By Ivo Gueorguiev, Co-founder and Executive Chairman, Paynetics
It’s not hard to come up with a long list of companies who have disrupted the financial services industry over the last few decades. Mastercard and Visa changed how we interacted with physical cash. Monzo and Starling have changed how we view bank accounts. Klarna, now Europe’s largest fintech, has changed how we pay for our online shopping.
Whilst it’s true that this disruption has brought us new products and services that we never could have previously imagined, it’s also true that disruption is a painful process. Countering the status quo doesn’t come without its own stresses for both the challenger and the challenged. And after all, in many ways we are living through the greatest disruption to our lives that most of us have ever experienced. Perhaps the impact of COVID-19 has borne an environment that is less welcoming of the idea of disruption at all.
To take this further, I’m questioning whether the language of disruption is really how we want to frame how all fintech companies move into the financial services market. Many fintechs are actually able to collaborate with those organisations that have an established presence in the market, to drive even more innovation and development and therefore benefit both industry and end-user.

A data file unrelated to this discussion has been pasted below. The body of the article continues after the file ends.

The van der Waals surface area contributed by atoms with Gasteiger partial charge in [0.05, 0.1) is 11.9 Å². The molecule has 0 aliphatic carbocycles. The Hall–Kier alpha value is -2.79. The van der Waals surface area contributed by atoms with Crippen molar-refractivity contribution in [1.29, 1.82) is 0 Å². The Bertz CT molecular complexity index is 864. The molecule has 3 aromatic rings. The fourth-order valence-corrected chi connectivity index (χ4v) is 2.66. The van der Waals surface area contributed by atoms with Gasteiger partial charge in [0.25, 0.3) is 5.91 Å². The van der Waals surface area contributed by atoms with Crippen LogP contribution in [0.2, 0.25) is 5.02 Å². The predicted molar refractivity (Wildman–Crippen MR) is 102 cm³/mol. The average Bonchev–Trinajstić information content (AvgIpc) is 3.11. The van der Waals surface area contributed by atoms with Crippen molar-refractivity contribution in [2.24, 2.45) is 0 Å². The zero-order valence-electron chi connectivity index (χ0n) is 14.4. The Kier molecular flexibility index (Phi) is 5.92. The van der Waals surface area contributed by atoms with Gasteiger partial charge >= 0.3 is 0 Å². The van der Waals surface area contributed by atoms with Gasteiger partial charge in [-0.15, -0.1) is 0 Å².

In collaborating, there’s still room for change
I’m definitely not implying that we rest on our laurels and allow the industry to fall into stasis. We must acknowledge that many established players in the financial services sector have issues within their businesses which should be looked at, interrogated and improved. Technical debt, legacy technology, outdated compliance systems, infrastructures that are vulnerable to a cyberattack; all of these are examples of things that should be optimised and changed in order to progress.
But these older, more traditional organisations also have a host of strengths that should not be overlooked. Years of investment have created established brands, they have vast pools of resources that can be used to solve problems and, as a result of both of these things, they have trust.